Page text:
The Guidance provides that an EPP is a group health plan, and like all group health plans, it must meet the market reform requirements of the ACA. However, according to the government, EPPs by definition cannot meet those requirements. Specifically, an EPP would not meet the ACA requirements that group health plans not apply annual dollar limits on essential health benefits and must cover preventative services without cost sharing. According to the Guidance, an EPP would not meet the prohibition on annual dollar limits because an EPP is considered to have an annual dollar limit up to the cost of the individual coverage with respect to which payment or reimbursement is made, and the EPP cannot be integrated with the individual policy in order to meet this requirement (see Q&A-1 of the Guidance). Similarly, the EPP cannot meet the preventive services requirements of the ACA because it does not itself provide for payment of preventive services without cost-sharing in all instances and the EPP cannot be integrated with the individual health coverage policy in order to meet this requirement (see Q&A-3 of the Guidance). Accordingly, an EPP will not meet these requirements of the ACA and therefore such arrangements will be subject to penalties on or after January 1, 2014.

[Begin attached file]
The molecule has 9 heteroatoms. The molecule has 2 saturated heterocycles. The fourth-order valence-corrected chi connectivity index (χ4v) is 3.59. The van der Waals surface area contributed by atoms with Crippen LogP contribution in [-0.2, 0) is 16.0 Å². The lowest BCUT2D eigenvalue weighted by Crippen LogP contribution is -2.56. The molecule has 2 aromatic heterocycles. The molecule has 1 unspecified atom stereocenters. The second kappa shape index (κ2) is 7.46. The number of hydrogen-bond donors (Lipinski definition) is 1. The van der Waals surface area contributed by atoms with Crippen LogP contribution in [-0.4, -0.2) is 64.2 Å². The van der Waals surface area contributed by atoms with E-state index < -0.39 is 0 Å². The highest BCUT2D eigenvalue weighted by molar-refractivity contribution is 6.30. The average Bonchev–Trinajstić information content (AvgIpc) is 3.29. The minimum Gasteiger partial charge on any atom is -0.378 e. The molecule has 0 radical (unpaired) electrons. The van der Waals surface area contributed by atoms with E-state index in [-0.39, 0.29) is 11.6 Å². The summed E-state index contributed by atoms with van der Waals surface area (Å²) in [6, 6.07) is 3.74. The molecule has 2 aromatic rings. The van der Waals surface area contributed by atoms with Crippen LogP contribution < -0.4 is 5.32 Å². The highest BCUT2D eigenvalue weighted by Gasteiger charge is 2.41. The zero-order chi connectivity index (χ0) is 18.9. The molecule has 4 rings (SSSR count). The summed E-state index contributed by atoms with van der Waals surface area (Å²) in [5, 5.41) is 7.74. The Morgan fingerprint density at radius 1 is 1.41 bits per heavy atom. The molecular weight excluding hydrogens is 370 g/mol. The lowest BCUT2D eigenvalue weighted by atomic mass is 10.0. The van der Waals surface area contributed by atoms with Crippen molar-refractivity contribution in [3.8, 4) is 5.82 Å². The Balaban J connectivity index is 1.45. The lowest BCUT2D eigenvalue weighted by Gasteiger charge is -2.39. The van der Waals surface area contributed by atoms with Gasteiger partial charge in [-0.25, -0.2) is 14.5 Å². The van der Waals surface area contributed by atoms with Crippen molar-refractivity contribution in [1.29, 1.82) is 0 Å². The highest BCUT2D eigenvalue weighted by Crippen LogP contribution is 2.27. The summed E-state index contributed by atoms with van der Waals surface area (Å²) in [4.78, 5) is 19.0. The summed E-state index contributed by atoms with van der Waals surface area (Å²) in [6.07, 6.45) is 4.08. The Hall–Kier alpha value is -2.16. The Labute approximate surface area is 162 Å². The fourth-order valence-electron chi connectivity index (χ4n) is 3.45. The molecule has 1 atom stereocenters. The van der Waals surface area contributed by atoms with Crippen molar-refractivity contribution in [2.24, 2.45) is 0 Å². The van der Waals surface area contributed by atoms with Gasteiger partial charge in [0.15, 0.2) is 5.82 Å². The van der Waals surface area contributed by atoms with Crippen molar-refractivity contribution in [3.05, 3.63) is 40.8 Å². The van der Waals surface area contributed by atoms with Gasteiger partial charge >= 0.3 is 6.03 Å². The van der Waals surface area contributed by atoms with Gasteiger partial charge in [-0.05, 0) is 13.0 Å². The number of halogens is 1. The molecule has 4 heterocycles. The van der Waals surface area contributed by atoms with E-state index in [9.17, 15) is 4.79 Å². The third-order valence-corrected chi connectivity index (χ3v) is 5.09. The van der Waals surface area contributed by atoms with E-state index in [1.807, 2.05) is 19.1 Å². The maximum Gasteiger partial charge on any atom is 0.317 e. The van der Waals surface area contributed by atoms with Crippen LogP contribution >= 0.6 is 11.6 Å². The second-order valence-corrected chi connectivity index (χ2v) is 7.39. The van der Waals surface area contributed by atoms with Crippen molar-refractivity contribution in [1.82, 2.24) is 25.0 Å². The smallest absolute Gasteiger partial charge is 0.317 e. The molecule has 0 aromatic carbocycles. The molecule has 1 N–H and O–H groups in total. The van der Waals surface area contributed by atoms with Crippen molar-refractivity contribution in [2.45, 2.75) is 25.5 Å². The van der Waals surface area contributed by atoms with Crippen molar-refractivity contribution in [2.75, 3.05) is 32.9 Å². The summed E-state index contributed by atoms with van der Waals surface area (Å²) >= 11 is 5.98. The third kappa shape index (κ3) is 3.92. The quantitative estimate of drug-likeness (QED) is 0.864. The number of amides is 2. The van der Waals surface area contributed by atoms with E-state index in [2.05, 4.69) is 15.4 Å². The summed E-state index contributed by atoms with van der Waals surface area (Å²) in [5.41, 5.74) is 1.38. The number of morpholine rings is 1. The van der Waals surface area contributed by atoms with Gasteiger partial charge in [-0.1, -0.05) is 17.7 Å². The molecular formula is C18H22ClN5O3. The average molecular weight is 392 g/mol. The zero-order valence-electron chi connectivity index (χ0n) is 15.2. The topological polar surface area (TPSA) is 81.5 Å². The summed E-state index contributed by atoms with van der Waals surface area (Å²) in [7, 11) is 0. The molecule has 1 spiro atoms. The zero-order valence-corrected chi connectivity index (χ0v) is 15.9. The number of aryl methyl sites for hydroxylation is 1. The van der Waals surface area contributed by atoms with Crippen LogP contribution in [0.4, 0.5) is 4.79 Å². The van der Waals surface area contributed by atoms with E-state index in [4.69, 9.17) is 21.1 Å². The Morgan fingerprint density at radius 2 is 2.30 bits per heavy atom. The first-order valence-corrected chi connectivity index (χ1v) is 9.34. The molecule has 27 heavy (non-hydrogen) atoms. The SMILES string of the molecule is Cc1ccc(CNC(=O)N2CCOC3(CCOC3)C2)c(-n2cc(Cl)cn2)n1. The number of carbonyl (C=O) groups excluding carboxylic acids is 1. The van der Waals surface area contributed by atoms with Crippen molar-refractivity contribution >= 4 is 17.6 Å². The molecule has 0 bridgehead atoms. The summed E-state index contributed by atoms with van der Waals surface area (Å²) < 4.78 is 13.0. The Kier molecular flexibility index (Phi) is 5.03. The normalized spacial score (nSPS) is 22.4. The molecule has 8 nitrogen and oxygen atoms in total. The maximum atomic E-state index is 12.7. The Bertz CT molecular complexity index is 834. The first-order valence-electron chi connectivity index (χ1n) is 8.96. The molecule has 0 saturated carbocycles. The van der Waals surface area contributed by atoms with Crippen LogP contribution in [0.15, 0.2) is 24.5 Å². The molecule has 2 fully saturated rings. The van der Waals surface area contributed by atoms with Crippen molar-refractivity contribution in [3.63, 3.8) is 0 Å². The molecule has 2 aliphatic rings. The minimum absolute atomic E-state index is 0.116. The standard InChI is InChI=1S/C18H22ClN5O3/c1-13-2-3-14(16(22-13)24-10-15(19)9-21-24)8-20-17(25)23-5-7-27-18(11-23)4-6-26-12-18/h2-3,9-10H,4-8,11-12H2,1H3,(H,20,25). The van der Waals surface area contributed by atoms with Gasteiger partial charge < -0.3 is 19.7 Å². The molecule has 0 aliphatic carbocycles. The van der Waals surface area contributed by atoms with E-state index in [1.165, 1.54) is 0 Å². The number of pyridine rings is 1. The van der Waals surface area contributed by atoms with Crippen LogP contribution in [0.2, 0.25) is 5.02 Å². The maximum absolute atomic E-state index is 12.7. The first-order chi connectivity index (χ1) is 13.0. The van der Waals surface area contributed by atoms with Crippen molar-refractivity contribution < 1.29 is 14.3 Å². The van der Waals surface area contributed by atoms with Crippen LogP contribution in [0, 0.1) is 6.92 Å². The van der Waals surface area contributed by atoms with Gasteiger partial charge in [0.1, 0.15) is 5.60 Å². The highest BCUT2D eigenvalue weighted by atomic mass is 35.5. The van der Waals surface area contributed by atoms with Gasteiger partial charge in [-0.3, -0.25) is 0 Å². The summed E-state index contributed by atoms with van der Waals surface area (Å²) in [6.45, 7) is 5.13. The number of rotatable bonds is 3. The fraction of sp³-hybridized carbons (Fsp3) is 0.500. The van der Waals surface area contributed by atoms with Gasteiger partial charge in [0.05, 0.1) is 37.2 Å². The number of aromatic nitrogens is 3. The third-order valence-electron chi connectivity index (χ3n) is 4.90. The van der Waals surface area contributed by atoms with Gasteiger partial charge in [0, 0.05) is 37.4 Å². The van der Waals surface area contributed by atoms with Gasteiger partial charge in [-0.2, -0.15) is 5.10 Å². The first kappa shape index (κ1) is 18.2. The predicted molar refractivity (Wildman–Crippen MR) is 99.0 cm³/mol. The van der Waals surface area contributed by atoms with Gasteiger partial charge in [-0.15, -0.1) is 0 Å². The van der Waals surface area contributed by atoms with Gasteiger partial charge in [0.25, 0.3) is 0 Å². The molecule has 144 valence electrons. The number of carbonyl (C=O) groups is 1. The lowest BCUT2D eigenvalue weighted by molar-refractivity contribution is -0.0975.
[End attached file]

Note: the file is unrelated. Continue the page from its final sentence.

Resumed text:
Note, however, that the Guidance does provide that an HRA can be integrated with a group health plan (and thereby meet the market reform requirements) where an employee is covered under non-HRA coverage that provides minimum value, even if the employer does not sponsor the coverage, such as an employee who is covered under his spouse’s employer’s group health plan. In that situation, the employee’s employer must sponsor a group health plan that provides minimum value even though the coverage is being provided under another employer’s (in this case, the spouse’s employer’s) group health plan. Presumably the same would apply where an employee is covered under the group health plan of a former employer under the Consolidated Omnibus Budget Reconciliation Act (“COBRA”).


After-Tax Exceptions


There has been some discussion whether after-tax payment or reimbursement of individual health coverage policies could be continued after January 1, 2014. However, the guidance makes no such distinction. The critical issue is whether the EPP, either pre- or post-tax, is a group health plan, and therefore subject to the ACA requirements.